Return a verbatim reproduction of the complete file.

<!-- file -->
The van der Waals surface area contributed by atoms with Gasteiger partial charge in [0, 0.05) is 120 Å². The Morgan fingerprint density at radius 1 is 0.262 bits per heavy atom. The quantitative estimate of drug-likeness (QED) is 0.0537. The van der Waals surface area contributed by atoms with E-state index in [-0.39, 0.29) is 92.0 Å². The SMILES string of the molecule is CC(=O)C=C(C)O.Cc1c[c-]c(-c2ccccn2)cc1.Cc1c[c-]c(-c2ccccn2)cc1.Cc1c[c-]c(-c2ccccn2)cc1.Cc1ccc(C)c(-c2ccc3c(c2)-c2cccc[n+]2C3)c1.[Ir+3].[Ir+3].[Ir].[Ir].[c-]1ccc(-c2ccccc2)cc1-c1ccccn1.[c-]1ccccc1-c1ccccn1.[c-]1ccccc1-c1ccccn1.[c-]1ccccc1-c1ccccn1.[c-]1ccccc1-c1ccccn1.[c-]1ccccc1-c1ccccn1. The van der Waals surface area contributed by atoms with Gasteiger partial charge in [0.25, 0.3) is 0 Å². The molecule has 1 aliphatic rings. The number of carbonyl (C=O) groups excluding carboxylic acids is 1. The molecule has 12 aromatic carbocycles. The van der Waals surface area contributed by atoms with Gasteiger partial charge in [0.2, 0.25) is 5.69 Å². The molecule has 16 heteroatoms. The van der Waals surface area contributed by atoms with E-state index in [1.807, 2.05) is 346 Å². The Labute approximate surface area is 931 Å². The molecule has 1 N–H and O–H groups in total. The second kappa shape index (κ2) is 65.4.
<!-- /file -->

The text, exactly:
The van der Waals surface area contributed by atoms with Gasteiger partial charge in [0, 0.05) is 120 Å². The Morgan fingerprint density at radius 1 is 0.262 bits per heavy atom. The quantitative estimate of drug-likeness (QED) is 0.0537. The van der Waals surface area contributed by atoms with E-state index in [-0.39, 0.29) is 92.0 Å². The SMILES string of the molecule is CC(=O)C=C(C)O.Cc1c[c-]c(-c2ccccn2)cc1.Cc1c[c-]c(-c2ccccn2)cc1.Cc1c[c-]c(-c2ccccn2)cc1.Cc1ccc(C)c(-c2ccc3c(c2)-c2cccc[n+]2C3)c1.[Ir+3].[Ir+3].[Ir].[Ir].[c-]1ccc(-c2ccccc2)cc1-c1ccccn1.[c-]1ccccc1-c1ccccn1.[c-]1ccccc1-c1ccccn1.[c-]1ccccc1-c1ccccn1.[c-]1ccccc1-c1ccccn1.[c-]1ccccc1-c1ccccn1. The van der Waals surface area contributed by atoms with Gasteiger partial charge in [0.25, 0.3) is 0 Å². The molecule has 1 aliphatic rings. The number of carbonyl (C=O) groups excluding carboxylic acids is 1. The molecule has 12 aromatic carbocycles. The van der Waals surface area contributed by atoms with Gasteiger partial charge in [0.2, 0.25) is 5.69 Å². The molecule has 16 heteroatoms. The van der Waals surface area contributed by atoms with E-state index in [1.807, 2.05) is 346 Å². The Labute approximate surface area is 931 Å². The molecule has 1 N–H and O–H groups in total. The second kappa shape index (κ2) is 65.4.